Chapter 20. Managing Guest Virtual Machines with virsh
virshis a command-line interface tool for managing guest virtual machines, and works as the primary means of controlling virtualization on Red Hat Enterprise Linux 7. The
virshcommand-line tool is built on the libvirt management API, and can be used to create, deploy, and manage guest virtual machines. The
virshutility is ideal for creating virtualization administration scripts, and users without root privileges can use it in read-only mode. The
virshpackage is installed with
yumas part of the libvirt-client package.
virshcommand set in a logical order based on usage.
virsh list --allcommand, it is most likely due to you running the command using a different user than you used to create the virtual machine. See Important for more information.
20.1. Guest Virtual Machine States and Types
Move to a reference part of the book for the overhaul
virshcommands are affected by the state of the guest virtual machine:
- Transient - A transient guest does not survive reboot.
- Persistent - A persistent guest virtual machine survives reboot and lasts until it is deleted.
- Undefined - This is a guest virtual machine that has not been defined or created. As such, libvirt is unaware of any guest in this state and will not report about guest virtual machines in this state.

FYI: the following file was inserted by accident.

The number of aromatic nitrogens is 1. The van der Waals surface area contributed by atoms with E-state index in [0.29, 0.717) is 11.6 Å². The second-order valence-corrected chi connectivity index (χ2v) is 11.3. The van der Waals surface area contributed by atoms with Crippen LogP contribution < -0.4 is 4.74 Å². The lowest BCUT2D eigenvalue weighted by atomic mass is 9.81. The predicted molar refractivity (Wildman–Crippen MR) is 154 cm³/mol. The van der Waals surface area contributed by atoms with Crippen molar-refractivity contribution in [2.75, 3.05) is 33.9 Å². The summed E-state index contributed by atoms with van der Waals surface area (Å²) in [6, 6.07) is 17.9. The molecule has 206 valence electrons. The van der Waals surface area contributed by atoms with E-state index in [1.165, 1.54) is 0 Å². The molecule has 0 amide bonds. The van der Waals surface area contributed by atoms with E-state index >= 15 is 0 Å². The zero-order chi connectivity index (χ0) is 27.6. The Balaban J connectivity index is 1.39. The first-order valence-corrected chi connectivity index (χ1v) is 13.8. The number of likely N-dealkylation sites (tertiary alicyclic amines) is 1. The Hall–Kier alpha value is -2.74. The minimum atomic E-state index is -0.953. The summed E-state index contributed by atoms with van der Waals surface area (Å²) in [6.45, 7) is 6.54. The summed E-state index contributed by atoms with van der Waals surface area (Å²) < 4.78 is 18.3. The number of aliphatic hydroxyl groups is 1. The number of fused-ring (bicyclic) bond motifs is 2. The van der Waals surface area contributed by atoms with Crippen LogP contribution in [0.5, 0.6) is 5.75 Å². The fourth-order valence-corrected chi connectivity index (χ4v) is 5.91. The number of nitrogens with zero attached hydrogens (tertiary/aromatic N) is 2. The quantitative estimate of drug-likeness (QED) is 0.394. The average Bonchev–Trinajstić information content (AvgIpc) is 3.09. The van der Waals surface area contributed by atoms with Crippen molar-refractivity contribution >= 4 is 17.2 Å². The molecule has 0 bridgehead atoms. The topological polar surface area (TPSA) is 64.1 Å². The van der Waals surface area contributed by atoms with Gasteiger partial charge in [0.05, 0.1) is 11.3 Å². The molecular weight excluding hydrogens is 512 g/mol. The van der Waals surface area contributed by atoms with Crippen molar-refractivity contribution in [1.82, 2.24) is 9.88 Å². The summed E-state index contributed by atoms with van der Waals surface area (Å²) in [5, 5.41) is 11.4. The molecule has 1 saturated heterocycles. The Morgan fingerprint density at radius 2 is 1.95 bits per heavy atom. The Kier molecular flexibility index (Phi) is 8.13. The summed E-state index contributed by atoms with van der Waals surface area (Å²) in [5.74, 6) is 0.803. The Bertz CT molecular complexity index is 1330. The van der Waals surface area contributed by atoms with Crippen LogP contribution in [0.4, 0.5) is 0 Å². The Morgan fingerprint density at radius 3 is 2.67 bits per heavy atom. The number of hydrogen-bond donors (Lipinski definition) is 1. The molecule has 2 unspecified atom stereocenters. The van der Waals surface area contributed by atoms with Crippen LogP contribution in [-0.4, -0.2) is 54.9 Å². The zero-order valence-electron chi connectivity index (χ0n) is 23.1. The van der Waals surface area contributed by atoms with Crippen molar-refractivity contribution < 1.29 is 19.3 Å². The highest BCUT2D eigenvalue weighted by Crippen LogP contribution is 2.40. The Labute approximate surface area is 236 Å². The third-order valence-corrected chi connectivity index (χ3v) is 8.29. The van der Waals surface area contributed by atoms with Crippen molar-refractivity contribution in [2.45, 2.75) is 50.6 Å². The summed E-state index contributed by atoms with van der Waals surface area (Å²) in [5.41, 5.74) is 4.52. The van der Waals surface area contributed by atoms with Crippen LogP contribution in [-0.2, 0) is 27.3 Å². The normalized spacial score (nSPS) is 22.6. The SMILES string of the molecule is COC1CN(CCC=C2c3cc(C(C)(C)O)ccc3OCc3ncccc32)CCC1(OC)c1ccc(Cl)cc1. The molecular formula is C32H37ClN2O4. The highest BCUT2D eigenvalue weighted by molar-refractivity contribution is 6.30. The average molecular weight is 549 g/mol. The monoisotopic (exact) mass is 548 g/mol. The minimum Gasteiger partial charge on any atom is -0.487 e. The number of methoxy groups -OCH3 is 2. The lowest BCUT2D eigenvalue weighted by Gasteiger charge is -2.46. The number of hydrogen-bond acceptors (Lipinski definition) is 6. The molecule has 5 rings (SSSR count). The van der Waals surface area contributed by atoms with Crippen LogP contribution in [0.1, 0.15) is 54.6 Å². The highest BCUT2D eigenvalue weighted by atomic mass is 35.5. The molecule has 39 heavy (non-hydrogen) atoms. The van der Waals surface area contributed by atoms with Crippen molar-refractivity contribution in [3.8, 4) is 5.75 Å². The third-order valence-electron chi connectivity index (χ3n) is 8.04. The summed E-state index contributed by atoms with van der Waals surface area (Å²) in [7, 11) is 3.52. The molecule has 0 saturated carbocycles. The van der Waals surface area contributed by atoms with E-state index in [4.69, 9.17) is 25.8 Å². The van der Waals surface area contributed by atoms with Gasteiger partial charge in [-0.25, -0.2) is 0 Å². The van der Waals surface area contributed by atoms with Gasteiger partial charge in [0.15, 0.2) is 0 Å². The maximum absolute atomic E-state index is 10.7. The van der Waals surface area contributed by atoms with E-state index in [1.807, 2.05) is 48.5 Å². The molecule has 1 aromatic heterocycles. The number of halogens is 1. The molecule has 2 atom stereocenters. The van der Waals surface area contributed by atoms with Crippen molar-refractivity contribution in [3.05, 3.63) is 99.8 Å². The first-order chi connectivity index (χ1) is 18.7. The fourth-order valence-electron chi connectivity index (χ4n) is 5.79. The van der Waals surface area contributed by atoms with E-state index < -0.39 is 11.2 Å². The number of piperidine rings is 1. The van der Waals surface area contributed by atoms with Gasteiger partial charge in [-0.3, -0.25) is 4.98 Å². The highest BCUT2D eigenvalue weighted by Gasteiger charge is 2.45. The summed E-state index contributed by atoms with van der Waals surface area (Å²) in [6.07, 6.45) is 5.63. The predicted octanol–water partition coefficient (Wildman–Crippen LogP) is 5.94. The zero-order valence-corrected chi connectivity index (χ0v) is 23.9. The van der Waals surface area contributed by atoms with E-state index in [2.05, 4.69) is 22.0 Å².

- Shut off - This is a guest virtual machine which is defined, but is not running. Only persistent guests can be considered shut off. As such, when a transient guest virtual machine is put into this state, it ceases to exist.
- Running - The guest virtual machine in this state has been defined and is currently working. This state can be used with both persistent and transient guest virtual machines.
- Paused - The guest virtual machine's execution on the hypervisor has been suspended, or its state has been temporarily stored until it is resumed. Guest virtual machines in this state are not aware they have been suspended and do not notice that time has passed when they are resumed.
- Saved - This state is similar to the paused state, however the guest virtual machine's configuration is saved to persistent storage. Any guest virtual machine in this state is not aware it is paused and does not notice that time has passed once it has been restored.